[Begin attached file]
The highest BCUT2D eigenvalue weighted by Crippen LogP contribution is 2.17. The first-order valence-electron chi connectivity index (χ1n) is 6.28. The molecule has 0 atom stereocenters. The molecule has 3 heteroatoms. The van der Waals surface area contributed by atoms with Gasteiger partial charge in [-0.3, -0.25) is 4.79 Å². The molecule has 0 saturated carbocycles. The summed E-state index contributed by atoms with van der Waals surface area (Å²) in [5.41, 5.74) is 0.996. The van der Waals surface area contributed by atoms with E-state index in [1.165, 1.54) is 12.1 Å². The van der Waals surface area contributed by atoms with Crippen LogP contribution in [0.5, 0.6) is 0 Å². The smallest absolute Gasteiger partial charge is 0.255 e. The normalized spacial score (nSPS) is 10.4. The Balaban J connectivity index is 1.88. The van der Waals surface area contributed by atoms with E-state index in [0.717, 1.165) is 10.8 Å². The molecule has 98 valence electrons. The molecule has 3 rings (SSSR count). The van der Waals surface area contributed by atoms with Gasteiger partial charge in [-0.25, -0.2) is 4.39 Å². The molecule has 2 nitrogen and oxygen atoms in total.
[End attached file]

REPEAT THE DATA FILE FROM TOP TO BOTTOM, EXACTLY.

The highest BCUT2D eigenvalue weighted by Crippen LogP contribution is 2.17. The first-order valence-electron chi connectivity index (χ1n) is 6.28. The molecule has 0 atom stereocenters. The molecule has 3 heteroatoms. The van der Waals surface area contributed by atoms with Gasteiger partial charge in [-0.3, -0.25) is 4.79 Å². The molecule has 0 saturated carbocycles. The summed E-state index contributed by atoms with van der Waals surface area (Å²) in [5.41, 5.74) is 0.996. The van der Waals surface area contributed by atoms with E-state index in [1.165, 1.54) is 12.1 Å². The van der Waals surface area contributed by atoms with Crippen LogP contribution in [0.5, 0.6) is 0 Å². The smallest absolute Gasteiger partial charge is 0.255 e. The normalized spacial score (nSPS) is 10.4. The Balaban J connectivity index is 1.88. The van der Waals surface area contributed by atoms with E-state index in [0.717, 1.165) is 10.8 Å². The molecule has 98 valence electrons. The molecule has 3 rings (SSSR count). The van der Waals surface area contributed by atoms with Gasteiger partial charge in [-0.25, -0.2) is 4.39 Å². The molecule has 2 nitrogen and oxygen atoms in total.